J.D. Power and Associates’ 2012 survey of the owners of three-year-old vehicles provides the long-term dependability statistics that show that Ford vehicles are more reliable than Chevrolet vehicles. J.D. Power ranks Ford 8th in reliability, above the industry average. With 11 more problems per 100 vehicles, Chevrolet is ranked 13th.

Engine Comparison

As tested in Motor Trend the Ford Fusion 1.6 ECOBoost is faster than the Chevrolet Malibu 4 cyl.:



Zero to 60 MPH

6.8 sec

8.4 sec

Quarter Mile

15.1 sec

16.5 sec

Speed in 1/4 Mile

91.6 MPH

85.3 MPH

As tested in Consumer Reports the Ford Fusion Hybrid is faster than the Malibu Eco:



Zero to 60 MPH

8.3 sec

8.6 sec

45 to 65 MPH Passing

5.4 sec

5.5 sec

Quarter Mile

16.5 sec

16.8 sec

Speed in 1/4 Mile

89.7 MPH

85.1 MPH

Fuel Economy and Range Comparison

On the EPA test cycle the Fusion Hybrid gets better fuel mileage than the Malibu Eco (47 city/47 hwy vs. 25 city/37 hwy).

On the EPA test cycle the Fusion gets better fuel mileage than the Malibu:




1.6 turbo 4 cyl./Manual

25 city/37 hwy


2.5 4 cyl./Auto

22 city/34 hwy

22 city/34 hwy

1.6 turbo 4 cyl./Auto

23 city/36 hwy


2.0 turbo 4 cyl./Auto

22 city/33 hwy

21 city/30 hwy


2.0 turbo 4 cyl./Auto

22 city/31 hwy


To lower fuel costs and make buying fuel easier, the Ford Fusion uses regular unleaded gasoline. The Malibu with the 2.0 turbo 4 cyl. engine requires premium for maximum efficiency, which can cost 20 to 55 cents more per gallon.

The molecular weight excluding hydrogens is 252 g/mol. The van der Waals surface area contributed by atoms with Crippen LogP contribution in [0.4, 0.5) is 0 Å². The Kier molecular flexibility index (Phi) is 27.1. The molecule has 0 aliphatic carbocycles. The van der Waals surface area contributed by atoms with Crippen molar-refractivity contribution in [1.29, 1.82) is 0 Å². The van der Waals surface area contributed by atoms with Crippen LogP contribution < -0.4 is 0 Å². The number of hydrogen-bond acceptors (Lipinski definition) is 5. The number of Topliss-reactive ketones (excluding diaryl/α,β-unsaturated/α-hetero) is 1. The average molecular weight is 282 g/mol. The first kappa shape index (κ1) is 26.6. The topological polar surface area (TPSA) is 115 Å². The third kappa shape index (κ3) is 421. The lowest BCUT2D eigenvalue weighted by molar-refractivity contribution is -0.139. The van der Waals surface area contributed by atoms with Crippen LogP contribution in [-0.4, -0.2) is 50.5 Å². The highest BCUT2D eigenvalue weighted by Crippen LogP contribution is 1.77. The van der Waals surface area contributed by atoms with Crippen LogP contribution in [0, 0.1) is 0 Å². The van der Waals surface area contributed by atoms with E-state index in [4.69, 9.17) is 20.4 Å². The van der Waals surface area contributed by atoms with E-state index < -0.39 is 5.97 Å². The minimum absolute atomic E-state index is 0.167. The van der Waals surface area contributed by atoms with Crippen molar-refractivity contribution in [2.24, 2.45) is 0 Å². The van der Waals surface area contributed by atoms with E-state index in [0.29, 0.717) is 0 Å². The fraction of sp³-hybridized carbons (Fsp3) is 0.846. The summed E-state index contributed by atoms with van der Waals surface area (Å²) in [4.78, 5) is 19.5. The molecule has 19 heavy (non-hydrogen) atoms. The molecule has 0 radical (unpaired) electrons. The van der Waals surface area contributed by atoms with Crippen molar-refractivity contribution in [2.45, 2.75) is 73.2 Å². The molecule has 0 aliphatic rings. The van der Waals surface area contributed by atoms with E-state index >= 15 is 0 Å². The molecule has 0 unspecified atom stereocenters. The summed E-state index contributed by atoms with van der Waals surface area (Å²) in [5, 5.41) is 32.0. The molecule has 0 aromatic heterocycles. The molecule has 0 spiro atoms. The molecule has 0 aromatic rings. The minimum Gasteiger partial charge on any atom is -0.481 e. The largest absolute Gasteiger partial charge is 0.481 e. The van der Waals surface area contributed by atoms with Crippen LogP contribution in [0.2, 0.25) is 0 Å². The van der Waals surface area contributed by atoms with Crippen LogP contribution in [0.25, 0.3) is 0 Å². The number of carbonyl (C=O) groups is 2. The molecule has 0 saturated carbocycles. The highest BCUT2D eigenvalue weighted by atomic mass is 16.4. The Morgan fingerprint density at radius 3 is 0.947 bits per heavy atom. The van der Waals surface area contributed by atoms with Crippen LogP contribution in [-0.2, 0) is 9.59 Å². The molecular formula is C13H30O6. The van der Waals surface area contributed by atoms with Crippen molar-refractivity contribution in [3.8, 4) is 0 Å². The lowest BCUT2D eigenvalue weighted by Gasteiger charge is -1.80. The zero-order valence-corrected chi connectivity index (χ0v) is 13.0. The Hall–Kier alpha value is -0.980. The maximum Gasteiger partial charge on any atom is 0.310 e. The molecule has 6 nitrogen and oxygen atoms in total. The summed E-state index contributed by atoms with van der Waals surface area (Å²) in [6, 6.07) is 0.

The Fusion has a standard cap-less fueling system. The fuel filler is automatically opened when the fuel nozzle is inserted and automatically closed when it’s removed. This eliminates the need to unscrew and replace the cap and it reduces fuel evaporation, which causes pollution. The Malibu doesn’t offer a cap-less fueling system.

Brakes and Stopping Comparison

The Fusion stops shorter than the Malibu:



60 to 0 MPH

129 feet

135 feet

Consumer Reports

60 to 0 MPH (Wet)

141 feet

147 feet

Consumer Reports

Tires and Wheels Comparison

The Fusion Titanium’s optional tires provide better handling because they have a lower 40 series profile (height to width ratio) that provides a stiffer sidewall than the Malibu LTZ’s optional 45 series tires.

Suspension and Handling Comparison

The Fusion’s drift compensation steering can automatically compensate for road conditions which would cause the vehicle to drift from side to side, helping the driver to keep the vehicle straight more easily. The Malibu doesn’t offer drift compensation steering.

For a smoother ride and more stable handling, the Fusion’s wheelbase is 4.4 inches longer than on the Malibu (112.2 inches vs. 107.8 inches).

The Fusion SE handles at .87 G’s, while the Malibu Eco pulls only .85 G’s of cornering force in a Car and Driver skidpad test.

The Fusion Titanium executes Motor Trend’s “Figure Eight” maneuver quicker than the Malibu Eco (27.2 seconds @ .64 average G’s vs. 27.8 seconds @ .6 average G’s).

Chassis Comparison

The Fusion Hybrid uses computer-generated active noise cancellation to help remove annoying noise and vibration from the passenger compartment, especially at low frequencies. The Malibu doesn’t offer active noise cancellation.

As tested by Car and Driver while at idle, the interior of the Fusion SE is quieter than the Malibu Eco (40 vs. 43 dB).

Passenger Space Comparison

The Fusion has 2.5 cubic feet more passenger volume than the Malibu (102.8 vs. 100.3).